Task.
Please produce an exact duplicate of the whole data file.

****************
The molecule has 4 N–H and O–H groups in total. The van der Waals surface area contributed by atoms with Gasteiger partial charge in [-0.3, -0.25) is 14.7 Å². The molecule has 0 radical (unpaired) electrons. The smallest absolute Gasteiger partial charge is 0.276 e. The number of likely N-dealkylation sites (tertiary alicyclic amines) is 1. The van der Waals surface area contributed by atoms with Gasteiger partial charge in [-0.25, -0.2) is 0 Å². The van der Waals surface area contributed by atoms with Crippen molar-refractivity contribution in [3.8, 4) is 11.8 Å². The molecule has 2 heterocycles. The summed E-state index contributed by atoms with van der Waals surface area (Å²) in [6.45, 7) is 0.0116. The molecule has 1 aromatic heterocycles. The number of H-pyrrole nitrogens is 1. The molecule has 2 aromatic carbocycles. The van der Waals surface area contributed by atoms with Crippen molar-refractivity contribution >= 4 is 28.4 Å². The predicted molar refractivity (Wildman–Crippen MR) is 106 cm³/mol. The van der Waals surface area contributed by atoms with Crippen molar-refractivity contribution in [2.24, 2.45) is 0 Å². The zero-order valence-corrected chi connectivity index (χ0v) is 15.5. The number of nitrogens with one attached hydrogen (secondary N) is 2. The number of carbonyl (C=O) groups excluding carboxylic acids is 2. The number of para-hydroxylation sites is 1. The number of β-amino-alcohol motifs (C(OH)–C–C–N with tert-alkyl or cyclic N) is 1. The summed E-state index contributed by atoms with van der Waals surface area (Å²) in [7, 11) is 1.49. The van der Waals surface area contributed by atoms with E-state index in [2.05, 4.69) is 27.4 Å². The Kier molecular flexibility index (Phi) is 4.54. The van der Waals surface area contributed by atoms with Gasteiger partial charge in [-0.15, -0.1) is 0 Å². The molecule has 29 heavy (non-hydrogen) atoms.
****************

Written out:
The molecule has 4 N–H and O–H groups in total. The van der Waals surface area contributed by atoms with Gasteiger partial charge in [-0.3, -0.25) is 14.7 Å². The molecule has 0 radical (unpaired) electrons. The smallest absolute Gasteiger partial charge is 0.276 e. The number of likely N-dealkylation sites (tertiary alicyclic amines) is 1. The van der Waals surface area contributed by atoms with Gasteiger partial charge in [-0.25, -0.2) is 0 Å². The van der Waals surface area contributed by atoms with Crippen molar-refractivity contribution in [3.8, 4) is 11.8 Å². The molecule has 2 heterocycles. The summed E-state index contributed by atoms with van der Waals surface area (Å²) in [6.45, 7) is 0.0116. The molecule has 1 aromatic heterocycles. The number of H-pyrrole nitrogens is 1. The molecule has 2 aromatic carbocycles. The van der Waals surface area contributed by atoms with Crippen molar-refractivity contribution >= 4 is 28.4 Å². The predicted molar refractivity (Wildman–Crippen MR) is 106 cm³/mol. The van der Waals surface area contributed by atoms with Crippen molar-refractivity contribution in [2.24, 2.45) is 0 Å². The zero-order valence-corrected chi connectivity index (χ0v) is 15.5. The number of nitrogens with one attached hydrogen (secondary N) is 2. The number of carbonyl (C=O) groups excluding carboxylic acids is 2. The number of para-hydroxylation sites is 1. The number of β-amino-alcohol motifs (C(OH)–C–C–N with tert-alkyl or cyclic N) is 1. The summed E-state index contributed by atoms with van der Waals surface area (Å²) in [7, 11) is 1.49. The van der Waals surface area contributed by atoms with E-state index in [2.05, 4.69) is 27.4 Å². The Kier molecular flexibility index (Phi) is 4.54. The van der Waals surface area contributed by atoms with Gasteiger partial charge in [-0.15, -0.1) is 0 Å². The molecule has 29 heavy (non-hydrogen) atoms.